CRTC establishes new chief consumer officer post

CRTC establishes new chief consumer officer post
Jamie Sturgeon | Aug 31, 2012 11:49 AM ET | Last Updated: Aug 31, 2012 1:42 PM ET
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The regulator for the broadcasting and telecommunications sectors has established a “chief consumer officer” position, whose job will be to put the interests of the public at the heart of policy-making.
 Veteran bureaucrat Barbara Motzney, formerly the director general of copyright policy within the federal Heritage department, has been appointed as the first CCO for the Canadian Radio-television and Telecommunications Commission.
“This [position] will ensure that consumer issues are integrated into all aspects of the CRTC’s work and that its decisions are more relevant to Canadian consumers,” new chairman Jean-Pierre Blais said in a statement.
The commission, which holds the difficult task of managing market balance across two fast-changing industries, has faced some criticism in the past stemming from a perception it has allowed corporate interests to sway its decision making.
In late 2010, the commission permitted Bell Canada Inc., the country’s largest Internet provider, to implement so-called usage-based billing on third-party Internet resellers. The move threatened to upend the small but competitively important sub-sector and was ultimately amended after then-federal Industry Minister Tony Clement threatened to intervene.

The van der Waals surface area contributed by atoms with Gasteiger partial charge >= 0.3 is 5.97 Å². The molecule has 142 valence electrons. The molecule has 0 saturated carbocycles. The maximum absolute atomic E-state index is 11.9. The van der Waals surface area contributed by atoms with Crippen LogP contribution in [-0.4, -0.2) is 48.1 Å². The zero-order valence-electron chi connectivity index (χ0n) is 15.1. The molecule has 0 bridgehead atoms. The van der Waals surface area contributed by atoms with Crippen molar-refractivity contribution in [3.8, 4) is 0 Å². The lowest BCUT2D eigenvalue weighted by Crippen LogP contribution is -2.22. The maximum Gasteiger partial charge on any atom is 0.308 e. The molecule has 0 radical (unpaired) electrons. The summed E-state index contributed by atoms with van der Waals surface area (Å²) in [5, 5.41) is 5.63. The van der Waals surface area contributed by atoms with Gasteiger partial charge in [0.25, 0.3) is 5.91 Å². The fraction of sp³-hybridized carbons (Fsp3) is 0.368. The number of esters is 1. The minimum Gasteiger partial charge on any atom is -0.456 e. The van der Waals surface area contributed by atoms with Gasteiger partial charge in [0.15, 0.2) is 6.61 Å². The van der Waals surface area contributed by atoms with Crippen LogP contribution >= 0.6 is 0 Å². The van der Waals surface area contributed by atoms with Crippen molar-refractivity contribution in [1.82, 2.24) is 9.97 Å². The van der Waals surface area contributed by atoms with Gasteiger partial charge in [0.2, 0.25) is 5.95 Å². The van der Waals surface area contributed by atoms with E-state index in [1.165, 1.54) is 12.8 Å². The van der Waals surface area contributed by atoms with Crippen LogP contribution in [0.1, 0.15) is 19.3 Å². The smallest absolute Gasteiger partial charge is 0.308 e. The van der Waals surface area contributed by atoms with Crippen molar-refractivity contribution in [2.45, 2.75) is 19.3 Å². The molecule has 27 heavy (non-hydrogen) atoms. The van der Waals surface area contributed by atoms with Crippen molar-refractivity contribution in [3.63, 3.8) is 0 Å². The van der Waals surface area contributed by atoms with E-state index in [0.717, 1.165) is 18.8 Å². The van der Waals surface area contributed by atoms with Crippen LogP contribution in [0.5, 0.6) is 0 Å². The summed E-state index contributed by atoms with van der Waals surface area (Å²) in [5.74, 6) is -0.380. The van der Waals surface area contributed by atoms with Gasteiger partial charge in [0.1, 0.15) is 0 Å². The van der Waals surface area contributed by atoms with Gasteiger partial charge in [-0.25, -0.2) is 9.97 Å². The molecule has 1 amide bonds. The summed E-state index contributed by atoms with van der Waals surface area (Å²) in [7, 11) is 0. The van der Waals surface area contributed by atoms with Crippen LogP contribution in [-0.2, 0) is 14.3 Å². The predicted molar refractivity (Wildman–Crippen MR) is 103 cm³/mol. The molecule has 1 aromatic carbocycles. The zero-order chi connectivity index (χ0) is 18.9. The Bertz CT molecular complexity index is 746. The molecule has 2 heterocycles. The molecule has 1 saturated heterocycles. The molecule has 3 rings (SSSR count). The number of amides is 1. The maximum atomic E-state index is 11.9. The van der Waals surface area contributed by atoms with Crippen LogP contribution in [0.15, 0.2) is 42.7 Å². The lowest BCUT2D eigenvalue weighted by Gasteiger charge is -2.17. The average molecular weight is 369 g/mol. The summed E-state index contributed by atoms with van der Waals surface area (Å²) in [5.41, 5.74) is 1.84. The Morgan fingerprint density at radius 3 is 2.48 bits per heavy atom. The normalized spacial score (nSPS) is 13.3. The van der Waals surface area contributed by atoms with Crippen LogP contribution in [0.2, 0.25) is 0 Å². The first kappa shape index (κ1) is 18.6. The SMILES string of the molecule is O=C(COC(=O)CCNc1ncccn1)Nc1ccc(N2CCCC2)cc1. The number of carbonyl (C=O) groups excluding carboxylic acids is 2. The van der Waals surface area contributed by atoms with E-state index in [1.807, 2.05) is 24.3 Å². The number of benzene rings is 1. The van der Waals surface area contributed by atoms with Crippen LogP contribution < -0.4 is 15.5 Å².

The CRTC’s decision in late 2009 forbidding new wireless entrant Wind Mobile from launching services as a result of its controversial ownership structure also drew cries from consumer advocacy groups that incumbent interests like BCE Inc., Rogers Communications Inc. and Telus Corp. were heavily influencing the commission’s thinking.
 The creation of the new post, which follows on Mr. Blais’s June appointment, also arrives amid unprecedented consolidation between the broadcast and telecom sectors, as larger wireless, TV and Internet providers like Bell and Rogers acquire a growing array of media properties.
 Consumers groups as well as competitors have voiced concerns that the market consolidation could lead to higher prices and less competition. BCE faces regulatory hearings beginning Sept. 10 over its proposed $3.38-billion acquisition of Astral Media Inc.
 Rogers bid $167-million for Score Media Inc. last week, a deal also requiring regulatory approval.
 Ms. Motzney, who will assume the post Oct. 1, will lead research initiatives “to identify trends and best practices, including those in other jurisdictions,” a statement said.

The new role “is to better understand the concerns of Canadian consumers and bring them to the commission’s attention during the decision-making process,” the chairman said.

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